Lessons Realized, Part XI … Practices of Great Leadership: Rating, Retaining and Rewarding Top Performers

Every day I think of Michael O’Grady and the creative ways he coached and mentored so many to new heights. In this new series, “Lessons Realized,” I share my insights and experiences in the world beyond that honor Michael’s legacy of helping others grow.

Great leaders develop our unseen talents. They motivate, honor, and make us feel part of something special. Yet, great leaders are rare. That’s why I and many others are fortunate to have worked with Dan Flannery, area VP of Ritz Carlton for New York and Boston.

1. SET THE COURSE. “Every January,” says Dan, “I schedule a three-day executive team-building retreat.”

• Day 1: Get feelings on the table. “We have a facilitator conduct a group exercise around concepts of a great book like The Five Dysfunctions of a Team,” says Dan. “She helps us hash out conflicts and get our feelings on the table. It’s important to invest time in getting real. If we don’t, it’s like saying, ‘We’re too busy driving to put oil in the car.’ Next, we fashion feedback sessions two ways: one from the team to me, and the other, peer to peer. I might hear complaints like, ‘I feel you don’t give me enough time.’ One team member might confront another: ‘Your department is letting the rest of us down.’ Like players of a sports team, I love how they hold each other accountable. Peer-to-peer feedback is the most powerful.”

• Day 2: Review results and set goals. “Next, we critique results from the previous year: market share, employee and guest satisfaction, and financials. The goal is to understand where the team succeeded and where it fell short. Then we create a game plan for the upcoming year. Each team member then selects three to five goals they will be measured against that align with the game plan,” Dan continues.

• Day 3: Conduct an 8-hour management rating marathon. “The final day is Dan’s brainchild,” says Laura O’Neill, director of human resources for the Ritz-Carlton New York, Battery Park. “Every team member grades their department heads and assistant managers on a scale of one to ten on two things: commitment and value. Commitment is defined as work ethic and dedication to our culture and its values. Dan recalls when, during the blackout of ’03, members of our sales team came upstairs and asked, ‘OK, where do you need us?’ They jumped right in, escorting guests to their rooms and taking orders in the restaurant, while two accounting managers slipped out the back door. Value, on the other hand, is defined as contributions in terms of measurable results. For instance, the F&B director critiques his chef on food costs, labor management, and food quality. Once the team member reviews his players, the rest of the group jumps in. Excitement and heated discussion ensue. ‘How can you give your chef a 10 when he constantly yells at the dishwashers?’ a participant might protest. What’s great is Dan mostly listens and interjects questions to direct the discussion to the core of the problem. The exercise is repeated until all department heads and assistant managers are graded. Then we rank each player on a board using Jack Welch’s 20-70-10 system: top 20 superstars, vital 70 mid-players, and bottom 10 low performers. We give special treatment to our superstars and put the bottom 10 on a 60-day action plan to move them up or out.”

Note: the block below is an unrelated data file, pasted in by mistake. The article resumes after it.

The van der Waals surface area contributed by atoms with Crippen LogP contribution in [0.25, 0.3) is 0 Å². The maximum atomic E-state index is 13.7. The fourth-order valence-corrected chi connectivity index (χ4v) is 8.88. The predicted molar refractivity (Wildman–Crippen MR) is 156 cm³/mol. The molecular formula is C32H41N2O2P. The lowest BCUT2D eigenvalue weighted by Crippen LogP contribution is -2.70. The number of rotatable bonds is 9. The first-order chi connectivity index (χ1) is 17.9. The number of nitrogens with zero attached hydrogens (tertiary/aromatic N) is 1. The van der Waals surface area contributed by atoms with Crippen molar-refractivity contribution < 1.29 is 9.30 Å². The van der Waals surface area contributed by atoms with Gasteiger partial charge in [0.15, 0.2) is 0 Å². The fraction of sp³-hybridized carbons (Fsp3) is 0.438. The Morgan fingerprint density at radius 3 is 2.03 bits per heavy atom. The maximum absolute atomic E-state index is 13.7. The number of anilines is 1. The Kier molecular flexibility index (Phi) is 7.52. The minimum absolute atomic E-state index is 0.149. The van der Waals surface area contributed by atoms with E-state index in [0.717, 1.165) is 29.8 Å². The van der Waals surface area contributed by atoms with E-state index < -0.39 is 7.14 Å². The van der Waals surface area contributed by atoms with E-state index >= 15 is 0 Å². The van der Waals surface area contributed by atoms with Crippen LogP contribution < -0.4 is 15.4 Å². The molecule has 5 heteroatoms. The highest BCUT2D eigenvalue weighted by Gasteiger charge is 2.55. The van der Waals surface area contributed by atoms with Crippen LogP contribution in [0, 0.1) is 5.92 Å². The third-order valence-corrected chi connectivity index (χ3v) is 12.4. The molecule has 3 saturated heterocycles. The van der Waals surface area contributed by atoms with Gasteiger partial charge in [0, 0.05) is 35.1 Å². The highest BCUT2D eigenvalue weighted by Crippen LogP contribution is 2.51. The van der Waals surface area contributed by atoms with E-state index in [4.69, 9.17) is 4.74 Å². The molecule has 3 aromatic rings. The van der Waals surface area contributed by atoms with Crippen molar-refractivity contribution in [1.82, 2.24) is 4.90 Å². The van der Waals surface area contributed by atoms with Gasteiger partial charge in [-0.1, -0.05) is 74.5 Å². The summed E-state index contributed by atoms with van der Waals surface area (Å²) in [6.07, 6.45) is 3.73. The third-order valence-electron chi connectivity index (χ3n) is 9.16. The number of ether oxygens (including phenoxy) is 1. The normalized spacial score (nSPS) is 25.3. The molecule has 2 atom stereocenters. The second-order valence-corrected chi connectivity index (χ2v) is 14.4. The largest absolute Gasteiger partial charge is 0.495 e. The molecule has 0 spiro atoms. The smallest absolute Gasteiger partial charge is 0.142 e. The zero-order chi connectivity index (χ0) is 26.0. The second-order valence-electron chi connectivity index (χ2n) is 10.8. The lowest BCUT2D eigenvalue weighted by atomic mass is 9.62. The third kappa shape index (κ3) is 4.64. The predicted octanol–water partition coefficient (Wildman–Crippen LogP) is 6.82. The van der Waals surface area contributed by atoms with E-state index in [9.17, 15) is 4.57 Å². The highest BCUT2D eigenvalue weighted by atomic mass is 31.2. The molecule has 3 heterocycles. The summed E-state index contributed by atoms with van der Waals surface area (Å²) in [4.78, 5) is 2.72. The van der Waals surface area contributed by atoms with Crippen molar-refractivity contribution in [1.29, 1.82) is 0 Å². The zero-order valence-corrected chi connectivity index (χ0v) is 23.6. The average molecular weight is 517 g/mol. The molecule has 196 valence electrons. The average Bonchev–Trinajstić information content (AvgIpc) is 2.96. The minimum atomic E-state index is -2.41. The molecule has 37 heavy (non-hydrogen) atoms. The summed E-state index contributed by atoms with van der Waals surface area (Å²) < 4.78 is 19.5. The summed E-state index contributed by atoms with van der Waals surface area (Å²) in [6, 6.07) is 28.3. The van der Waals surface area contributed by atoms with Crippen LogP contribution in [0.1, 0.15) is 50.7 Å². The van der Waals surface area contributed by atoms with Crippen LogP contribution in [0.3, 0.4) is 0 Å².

2. Protect top performers. “I focus on our high achievers, the thoroughbreds,” says Dan. “If you want to play with the NFL or be an Olympic runner, you must be willing to make sacrifices others aren’t willing to make. Whether in business or sports, you have to continually work on how to get better performers and keep them happy. I’ve seen people who manage by fear. Superstars won’t tolerate being micro-managed and intimidated by threats. It’s insulting. And the worst thing is to lose a superstar. If you want to hang onto talent, you must be willing to cut people who can’t play. For example, Yankees coach Joe Torre cut star center fielder Bernie Williams, a popular player who’d lost a step. If you don’t make tough choices, you’ll not only lose the game but the respect of your top players.”

“You also have to compensate super performers,” Dan emphasizes. “That’s why I conduct a retreat in January before performance reviews. If everyone across the board gets a 4 percent raise for just coming to work, superstars push back. ‘Why am I working so hard when everyone gets the same reward?’ Giving top performers a 7 percent raise, mid-players 3.5 percent, and the bottom 10 zero sends a powerful message. And, when my boss, Bill Rhodes, comes in for a ‘rap session’ luncheon looking for people to promote, only the superstars get a seat at the table. Furthermore, you have to help high achievers work at a sustainable pace. Otherwise, after two or three years, they’ll burn out and quit. It’s like a jockey pushing a horse at 110 percent for the first part of the race and having nothing left for the finish.”

About the Author

Bob Brown, president of Bob Brown Service Solutions,, pioneered Marriott’s Service Excellence Program. He has worked with clients such as Disney, Hilton, Morton’s of Chicago, Nordstrom, Olive Garden, and Ritz Carlton and works internationally with the prestigious Burj Al Arab in Dubai. He has appeared on the Food Network and is author of the bestselling The Little Brown Book of Restaurant Success, selling over 100,000 copies worldwide. Contact Bob for keynotes, workshops, breakouts, and executive retreats at 571-246-2944 ©Bob Brown Service Solutions 2016.

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